- Never act like a leader. Even if you achieve great results, never allow yourself the luxury of behaving like a leader. Leaders often become lazy, due to their dominance, and you can’t do that, as it could lead to disastrous consequences.
- Always be flexible. If you lose a battle, that’s okay. It’s not the end of the world. You need to, however, quickly get your act together and to return to the battlefield. Flexibility is the main strength of a guerilla.
Guerilla marketing has several types, as listed by Ries and Trout:
- Geographic guerillas
- Demographic guerillas
- Industry guerillas
- Product guerillas
- High-End guerillas
Example: Your small business, operating in the field of home decorations and improvements, is just about to launch a new paint sprayer. Then you proceed to paint the wall outside your store – half with a regular roller, and the other half with your paint sprayer. It’s a low-cost, low-effort creative idea. And even if it doesn’t have the greatest impact, you should continue to be flexible and look for ways to advertise yourself.
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4. Flanking Warfare Marketing Strategy
This is a high-end strategy that requires careful planning and to a certain extent – boldness. The goal is for a company to capture a segment of the market that either has a gap or is not very well covered.
Here are the main rules of a flanking marketing strategy:
- Stand out. A great flanking maneuver means that you should aim to cover a niche that is in need of something new. Be the first to create a marketing segment, offer something exclusive that buyers are looking for.
- Surprise your opponents. One of your main advantages is the element of surprise. Don’t waste valuable time in marketing research and testing – nobody should know about your plans. One thing you can be sure about is that competition is always alert, and will do everything possible to learn about your plans, so be as quiet as possible, until the time comes to revolutionize with your new product/service.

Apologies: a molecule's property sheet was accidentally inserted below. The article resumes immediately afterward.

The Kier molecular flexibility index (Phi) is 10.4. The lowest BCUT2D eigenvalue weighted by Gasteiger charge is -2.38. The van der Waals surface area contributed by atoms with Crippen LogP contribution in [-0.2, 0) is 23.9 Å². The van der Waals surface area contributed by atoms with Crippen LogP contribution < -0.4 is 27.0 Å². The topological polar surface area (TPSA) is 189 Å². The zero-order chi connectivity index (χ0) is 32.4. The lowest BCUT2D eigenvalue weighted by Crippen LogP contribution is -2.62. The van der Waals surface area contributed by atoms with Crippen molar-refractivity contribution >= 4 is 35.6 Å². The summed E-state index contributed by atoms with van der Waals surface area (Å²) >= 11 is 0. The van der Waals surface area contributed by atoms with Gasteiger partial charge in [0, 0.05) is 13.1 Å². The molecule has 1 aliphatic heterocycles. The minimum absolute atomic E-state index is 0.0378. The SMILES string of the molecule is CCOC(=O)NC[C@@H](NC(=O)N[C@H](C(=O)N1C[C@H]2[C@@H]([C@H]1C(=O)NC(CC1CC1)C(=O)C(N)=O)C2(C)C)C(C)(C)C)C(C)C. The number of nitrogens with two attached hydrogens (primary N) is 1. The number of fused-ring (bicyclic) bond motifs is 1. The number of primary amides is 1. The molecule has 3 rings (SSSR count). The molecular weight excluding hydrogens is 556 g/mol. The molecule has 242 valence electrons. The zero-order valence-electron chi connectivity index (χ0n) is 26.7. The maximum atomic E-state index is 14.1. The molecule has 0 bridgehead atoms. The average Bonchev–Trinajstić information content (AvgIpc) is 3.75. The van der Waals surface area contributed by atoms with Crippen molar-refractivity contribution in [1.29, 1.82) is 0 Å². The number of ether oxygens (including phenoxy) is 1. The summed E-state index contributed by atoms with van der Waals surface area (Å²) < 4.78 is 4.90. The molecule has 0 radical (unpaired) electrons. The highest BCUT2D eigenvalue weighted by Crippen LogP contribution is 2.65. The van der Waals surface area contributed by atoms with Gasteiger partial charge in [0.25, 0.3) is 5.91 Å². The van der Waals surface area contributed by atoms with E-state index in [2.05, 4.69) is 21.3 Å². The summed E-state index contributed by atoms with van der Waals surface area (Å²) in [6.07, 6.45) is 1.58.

- Don’t stop pursuing profit. Remember to always focus on your most profitable products. Do not devote time and efforts into products/services that aren’t. When you manage to create a new product/service, use the time you have to actively build an impenetrable competitive advantage, before others have figured out how to react.
In their book, Ries and Trout suggest that the following moves are beneficial when conducting a flanking marketing strategy:
- Flanking with low price
- Flanking with high price
- Flanking with small size
- Flanking with large size
- Flanking with distribution
- Flanking with product form
- Flanking with fewer calories
Example: You notice the public’s demand for ecological products, and within your industry – the beauty industry – no one is offering such products. You become the first to release a series of biodegradables like bamboo toothbrushes, no package soaps, recyclable lipstick tubes, etc. These products start to get profitable, so you continue to release more and more, establishing yourself as the industry leader.
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What do you think about these marketing warfare strategies? Has your company ever tried any of them, or perhaps you’re thinking of applying one or more?
Do you know of any good examples that prove the effectiveness of offensive, defensive, guerilla, or flanking marketing tactics?
Let us know in the comments.